I know my way around.

Knowing locations where handicap adaptability is made a priority in Kansas City is exceedingly helpful, but it can take a bit of energy and time to research. Here’s a list of a few places I’ve found to be extremely adaptive parenting friendly. (Parks that are fully fenced are a huge help, for example.) And remember, the majority of people out there really do want to help you and your children have great experiences. Don’t be shy in asking for assistance or advice from any location in our area. This is one of the many advantages of living in a city smack dab in the middle of the Midwest. Everyone’s friendly. 

I give myself space to grieve.

You know those sweet moments in commercials or pictures of mom’s effortlessly swinging their smiling children around in circles? Of course you do because it’s an extremely normal thing for a mom to be able to do. When I see that, my heart drops. I’ll never be able to do that.

I can’t push my kids on swings or play chase or dance with them in my arms. It’s not a constant grief, but it’s just as potent because it comes and goes throughout everyday moments when I’m reminded of what I can’t do as a mom. It’s OK to grieve. It’s OK to sometimes acknowledge that the cards I’ve been dealt absolutely stink. The key to this acknowledgement is to not get stuck in it. I allow myself to totally feel the grief and give space for it. I allow it to be my truth, and then I let it go and focus on the moment I’m in. 

I see my sadness, make space for it and then let it go. 

Being an adaptive parent isn’t an experience someone can understand unless they’ve lived it. We can do anything — we just may need a bit more help.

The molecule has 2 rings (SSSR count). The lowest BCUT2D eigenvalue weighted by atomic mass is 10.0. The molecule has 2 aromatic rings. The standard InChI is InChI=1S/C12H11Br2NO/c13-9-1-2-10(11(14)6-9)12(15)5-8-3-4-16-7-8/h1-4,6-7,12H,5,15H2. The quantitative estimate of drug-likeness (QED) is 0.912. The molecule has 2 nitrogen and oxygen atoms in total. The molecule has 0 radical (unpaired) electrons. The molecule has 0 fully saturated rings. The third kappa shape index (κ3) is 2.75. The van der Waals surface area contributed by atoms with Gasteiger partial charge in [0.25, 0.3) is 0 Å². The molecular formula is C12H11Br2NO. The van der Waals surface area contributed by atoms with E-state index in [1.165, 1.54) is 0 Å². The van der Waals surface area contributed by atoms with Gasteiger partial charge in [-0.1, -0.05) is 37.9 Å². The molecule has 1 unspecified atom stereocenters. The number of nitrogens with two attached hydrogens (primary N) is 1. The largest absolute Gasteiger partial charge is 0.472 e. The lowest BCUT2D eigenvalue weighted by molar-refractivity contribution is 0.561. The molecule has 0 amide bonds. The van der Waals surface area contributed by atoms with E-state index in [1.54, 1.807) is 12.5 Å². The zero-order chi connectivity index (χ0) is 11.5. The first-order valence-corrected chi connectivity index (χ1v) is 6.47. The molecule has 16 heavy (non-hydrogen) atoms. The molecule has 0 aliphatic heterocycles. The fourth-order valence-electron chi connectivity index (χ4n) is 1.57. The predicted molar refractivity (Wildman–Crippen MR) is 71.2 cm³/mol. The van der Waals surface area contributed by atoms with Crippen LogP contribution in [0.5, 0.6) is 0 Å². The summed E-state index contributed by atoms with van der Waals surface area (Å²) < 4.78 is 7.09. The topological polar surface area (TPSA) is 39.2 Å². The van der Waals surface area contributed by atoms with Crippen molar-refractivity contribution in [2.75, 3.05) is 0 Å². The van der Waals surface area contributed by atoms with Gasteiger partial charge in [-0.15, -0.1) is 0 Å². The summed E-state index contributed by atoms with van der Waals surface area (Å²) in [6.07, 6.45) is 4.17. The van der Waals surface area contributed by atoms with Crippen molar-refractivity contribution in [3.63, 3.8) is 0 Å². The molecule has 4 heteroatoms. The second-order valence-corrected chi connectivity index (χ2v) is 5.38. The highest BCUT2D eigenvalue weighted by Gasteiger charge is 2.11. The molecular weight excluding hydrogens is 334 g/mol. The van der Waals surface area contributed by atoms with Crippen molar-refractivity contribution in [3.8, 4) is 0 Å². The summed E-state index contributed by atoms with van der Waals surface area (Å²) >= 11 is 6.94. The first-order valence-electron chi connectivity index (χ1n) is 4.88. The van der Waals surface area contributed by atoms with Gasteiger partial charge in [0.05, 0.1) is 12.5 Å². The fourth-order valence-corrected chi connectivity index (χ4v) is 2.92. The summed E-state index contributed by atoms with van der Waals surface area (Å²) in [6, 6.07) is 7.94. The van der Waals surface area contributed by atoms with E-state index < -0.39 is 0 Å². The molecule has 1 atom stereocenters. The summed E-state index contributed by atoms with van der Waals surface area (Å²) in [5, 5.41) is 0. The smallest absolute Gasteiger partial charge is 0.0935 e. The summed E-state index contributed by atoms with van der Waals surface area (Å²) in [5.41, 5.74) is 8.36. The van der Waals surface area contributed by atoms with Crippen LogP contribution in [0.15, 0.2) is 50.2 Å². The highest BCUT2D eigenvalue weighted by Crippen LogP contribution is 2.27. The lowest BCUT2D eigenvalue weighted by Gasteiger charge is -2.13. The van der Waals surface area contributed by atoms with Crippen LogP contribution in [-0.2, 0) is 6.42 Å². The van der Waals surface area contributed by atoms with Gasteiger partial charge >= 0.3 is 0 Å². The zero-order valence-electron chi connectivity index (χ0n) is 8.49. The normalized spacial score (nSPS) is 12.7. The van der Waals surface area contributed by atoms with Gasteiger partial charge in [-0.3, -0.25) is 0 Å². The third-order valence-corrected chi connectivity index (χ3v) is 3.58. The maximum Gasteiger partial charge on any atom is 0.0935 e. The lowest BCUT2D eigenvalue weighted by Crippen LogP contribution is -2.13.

If you have a Kansas City area mom in your life who is an adaptive parent, please honor their experience. It takes its toll and, whether or not they tell you, they’re exhausted. 

And they could use some grace. Just like you.

Hi! My name is Brittany Reinke. I'm a born-and-raised Olathe native. I graduated from Olathe North, received my Undergrad in Vocal Performance from William Jewell College, received my Master's in Mental Health Counseling from Mid-America Nazarene University and have now settled down in Southern Olathe. If you couldn't tell, just from that track record, I am beyond passionate about living, communing and raising my children in this area! I have been married to Keven, the love of my life, since 2013 and we have three beautiful boys together. Ben is 4, Leo is 2 and Miles is 7 months and, yes, I'm tired. However, I'm tired in the most glorious and fulfilling ways. I am a huge nerd. I love all things Lord of the Rings, Harry Potter, Star Trek... you name it. I absolutely love reading and would love to start my own book club once I master the art of getting through a book at a reasonable rate, something I'm not expecting quite yet at this life-stage. I am a chronic DIY-er. If there's a room in my house that I can renovate, I will figure out a way to put my special touches on it from the subfloor up! I live with Cerebral Palsy which has progressively taken its toll on my body, however, I'm an extremely determined gal and am set on making this journey through motherhood as fun, wild and exciting as it can be!